Investors who wish to generate positive returns on securities need to be both contrarian and right on their calls. Further, an investor who has true "alpha" needs:
1. to have a performance spans over many years
2. to be able to survive market panics, and
3. to outperform the index
This list comes from Oaktree Capital's Howard Marks, who wrote a memo about how to assess fund managers.
There were 5 buy and sell calls made recently that were contrarian. In three of the five cases, the calls were wrong because the call required a "macro" forecast that was later proven to be inaccurate. These wrong calls warrant further discussion.
First Solar (FSLR)
First Solar was a wrong call.
First Solar was discussed on February 20 as a buy, but dropped by over 25% after reporting its earnings. First Solar closed recently at $30.02 and is down 11.08% year-to-date. During its earnings call on February 28, the company reiterated the rapid decline in solar market subsidies in Germany. The passing of a proposed bill against these subsidies would potentially eliminate the solar market for First Solar in that country. The company took a $100M charge for the cost of idling plants in Germany and postponing plant building in Vietnam.
First Solar also took a $125.8M charge in warranty reserves for products delivered between June 2008 and 2009. Other reported figures worth noting are:
· Conversion efficiency of 12.2%
· costs per watt of $0.73
· Net sales of $660 million, down from $1 billion in the previous quarter
· Gross margin of 20.9%, down 16.8%
Investors who think there is upside will look to the company's shift in focus towards India, China, Southeast Asia, the Middle East and Latin America. A slightly lower guidance from the company of $3.7B - $4B for 2012 is also a positive. The company anticipates that sales will not weaken, resulting in excess inventory. Longer term, First Solar is working towards 14.5% efficiency and a cost per watt of $0.50 to $0.52.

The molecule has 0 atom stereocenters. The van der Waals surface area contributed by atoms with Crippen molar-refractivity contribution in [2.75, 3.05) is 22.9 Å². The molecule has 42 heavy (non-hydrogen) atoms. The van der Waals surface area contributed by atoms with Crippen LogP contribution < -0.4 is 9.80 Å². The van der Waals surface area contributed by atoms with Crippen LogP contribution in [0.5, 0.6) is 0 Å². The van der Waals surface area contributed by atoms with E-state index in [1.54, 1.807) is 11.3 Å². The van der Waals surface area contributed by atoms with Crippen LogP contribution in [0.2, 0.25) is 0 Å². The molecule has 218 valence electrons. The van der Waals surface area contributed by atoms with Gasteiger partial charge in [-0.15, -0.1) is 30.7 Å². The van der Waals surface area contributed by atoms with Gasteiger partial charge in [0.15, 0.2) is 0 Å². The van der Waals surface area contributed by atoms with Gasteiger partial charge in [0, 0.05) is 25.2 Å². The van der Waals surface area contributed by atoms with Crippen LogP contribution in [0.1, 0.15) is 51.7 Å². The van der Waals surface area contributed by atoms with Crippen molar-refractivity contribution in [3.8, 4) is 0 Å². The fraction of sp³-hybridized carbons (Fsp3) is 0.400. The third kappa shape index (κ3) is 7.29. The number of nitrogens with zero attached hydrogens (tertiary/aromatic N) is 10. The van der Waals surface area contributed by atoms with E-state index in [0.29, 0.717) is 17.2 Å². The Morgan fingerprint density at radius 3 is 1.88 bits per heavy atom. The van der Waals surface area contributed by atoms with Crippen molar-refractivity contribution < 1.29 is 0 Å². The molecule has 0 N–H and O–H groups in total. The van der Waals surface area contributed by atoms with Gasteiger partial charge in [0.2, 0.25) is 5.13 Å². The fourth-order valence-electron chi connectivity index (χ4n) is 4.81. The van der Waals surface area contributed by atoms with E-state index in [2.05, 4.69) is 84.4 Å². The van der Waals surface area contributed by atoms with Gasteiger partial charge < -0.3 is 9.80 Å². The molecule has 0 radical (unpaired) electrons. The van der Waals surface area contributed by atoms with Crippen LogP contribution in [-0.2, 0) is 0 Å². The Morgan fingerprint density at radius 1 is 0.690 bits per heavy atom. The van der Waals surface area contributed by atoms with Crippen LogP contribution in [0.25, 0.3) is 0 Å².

Trina Solar (TSL)
Trina was a right call.
Trina was indicated as a sell on February 26. Shares fell slightly since then, closing at $7.65. A bright point for Trina was its polysilicon costs, which is $0.30 per watt or $45/kilo. The company forecast this cost to fall further than the average selling price (or ASP) drop. Trina anticipates the China market size to be up to 5 gigawatts. Trina showed it was confident that it can be competitive in this region by including sales forecasts in China in its current revenue outlook.
Ford Motor Company (F)
Ford was a right call.
Ford shares are still down 21.08% from the 52-week high, closing at $12.72. In its monthly sales conference call, Ford increased its U.S. unit sales volume to 1.15M vehicles, up from 1.13M units in the previous month. For 2012, Ford said that it could have up to 14M - 15M unit sales (seasonally adjusted).
Ford's strong company performance appears to be on solid footing. The company added capacity, expects its "Focus" line-up to generate new sales records, and offer additional upside as economic conditions in the U.S. continue to improve.
A word of caution: the rise in oil prices threaten Ford's recovery, If the rising energy prices are due to the improving American economy, then Ford should be able to report strong results for 2012.
The call to avoid these companies was wrong.
Bank of America was considered a stock to avoid at the start of the year. Citigroup was also considered as a stock to avoid. Since then, shares in Bank of America rallied from $6 to $8.13. Citigroup closed at $34.10, up 29.66% in 2012. This happened because worries about the Greek crisis subsided, scrutiny in Bank of America's balance sheet declined, and stock markets as a whole rose. Year-to-date, Bank of America is up 46.49%.
The stock rewarded contrarian investors who saw little downside. Conservative investors who shunned the financial sector had to settle for a return of "just" 9% from the S&P.
Are Bank of America and Citigroup still a buy? Investors buying either financial stocks are betting that speculation is here to stay. Currently, the stock market as a whole is in "risk-off" mode. Take, for example, Yelp's (YELP) IPO. The stock rose 63.87% on its first day of trading. Facebook (FB) will be publicly traded in a few month's time. As long as traders remain optimistic for speculative securities, the bank sector will benefit from higher trading and fees.